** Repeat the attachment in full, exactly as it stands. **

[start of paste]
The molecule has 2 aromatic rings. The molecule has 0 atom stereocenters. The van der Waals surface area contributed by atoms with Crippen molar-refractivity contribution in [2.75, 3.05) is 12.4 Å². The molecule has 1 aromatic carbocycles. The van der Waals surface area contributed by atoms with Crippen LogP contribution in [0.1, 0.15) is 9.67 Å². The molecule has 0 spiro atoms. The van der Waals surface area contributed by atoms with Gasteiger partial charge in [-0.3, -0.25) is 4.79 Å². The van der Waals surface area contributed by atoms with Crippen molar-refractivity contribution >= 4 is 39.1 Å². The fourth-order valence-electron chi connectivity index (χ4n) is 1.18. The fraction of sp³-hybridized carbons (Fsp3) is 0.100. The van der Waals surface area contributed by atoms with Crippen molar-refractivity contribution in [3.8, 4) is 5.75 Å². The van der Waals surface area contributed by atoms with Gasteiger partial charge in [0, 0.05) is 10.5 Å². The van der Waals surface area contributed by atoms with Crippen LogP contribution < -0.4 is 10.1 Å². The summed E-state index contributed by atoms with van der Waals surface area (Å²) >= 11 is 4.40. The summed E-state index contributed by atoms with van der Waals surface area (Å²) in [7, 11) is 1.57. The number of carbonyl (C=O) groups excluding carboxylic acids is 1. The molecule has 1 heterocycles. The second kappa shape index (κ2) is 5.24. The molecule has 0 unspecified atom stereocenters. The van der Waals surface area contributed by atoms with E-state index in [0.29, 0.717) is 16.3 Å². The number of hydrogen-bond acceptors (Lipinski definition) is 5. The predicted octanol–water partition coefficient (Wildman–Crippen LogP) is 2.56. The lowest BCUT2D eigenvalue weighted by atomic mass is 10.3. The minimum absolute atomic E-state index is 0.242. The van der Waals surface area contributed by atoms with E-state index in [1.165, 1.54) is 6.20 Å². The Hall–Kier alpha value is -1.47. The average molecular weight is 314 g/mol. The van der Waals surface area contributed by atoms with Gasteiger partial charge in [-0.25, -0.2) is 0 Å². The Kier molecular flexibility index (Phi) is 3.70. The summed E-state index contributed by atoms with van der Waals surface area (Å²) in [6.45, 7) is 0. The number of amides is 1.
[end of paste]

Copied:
The molecule has 2 aromatic rings. The molecule has 0 atom stereocenters. The van der Waals surface area contributed by atoms with Crippen molar-refractivity contribution in [2.75, 3.05) is 12.4 Å². The molecule has 1 aromatic carbocycles. The van der Waals surface area contributed by atoms with Crippen LogP contribution in [0.1, 0.15) is 9.67 Å². The molecule has 0 spiro atoms. The van der Waals surface area contributed by atoms with Gasteiger partial charge in [-0.3, -0.25) is 4.79 Å². The van der Waals surface area contributed by atoms with Crippen molar-refractivity contribution >= 4 is 39.1 Å². The fourth-order valence-electron chi connectivity index (χ4n) is 1.18. The fraction of sp³-hybridized carbons (Fsp3) is 0.100. The van der Waals surface area contributed by atoms with Crippen molar-refractivity contribution in [3.8, 4) is 5.75 Å². The van der Waals surface area contributed by atoms with Gasteiger partial charge in [0, 0.05) is 10.5 Å². The van der Waals surface area contributed by atoms with Crippen LogP contribution < -0.4 is 10.1 Å². The summed E-state index contributed by atoms with van der Waals surface area (Å²) >= 11 is 4.40. The summed E-state index contributed by atoms with van der Waals surface area (Å²) in [7, 11) is 1.57. The number of carbonyl (C=O) groups excluding carboxylic acids is 1. The molecule has 1 heterocycles. The second kappa shape index (κ2) is 5.24. The molecule has 0 unspecified atom stereocenters. The van der Waals surface area contributed by atoms with E-state index in [0.29, 0.717) is 16.3 Å². The number of hydrogen-bond acceptors (Lipinski definition) is 5. The predicted octanol–water partition coefficient (Wildman–Crippen LogP) is 2.56. The lowest BCUT2D eigenvalue weighted by atomic mass is 10.3. The minimum absolute atomic E-state index is 0.242. The van der Waals surface area contributed by atoms with E-state index in [1.165, 1.54) is 6.20 Å². The Hall–Kier alpha value is -1.47. The average molecular weight is 314 g/mol. The van der Waals surface area contributed by atoms with Gasteiger partial charge in [-0.25, -0.2) is 0 Å². The Kier molecular flexibility index (Phi) is 3.70. The summed E-state index contributed by atoms with van der Waals surface area (Å²) in [6.45, 7) is 0. The number of amides is 1.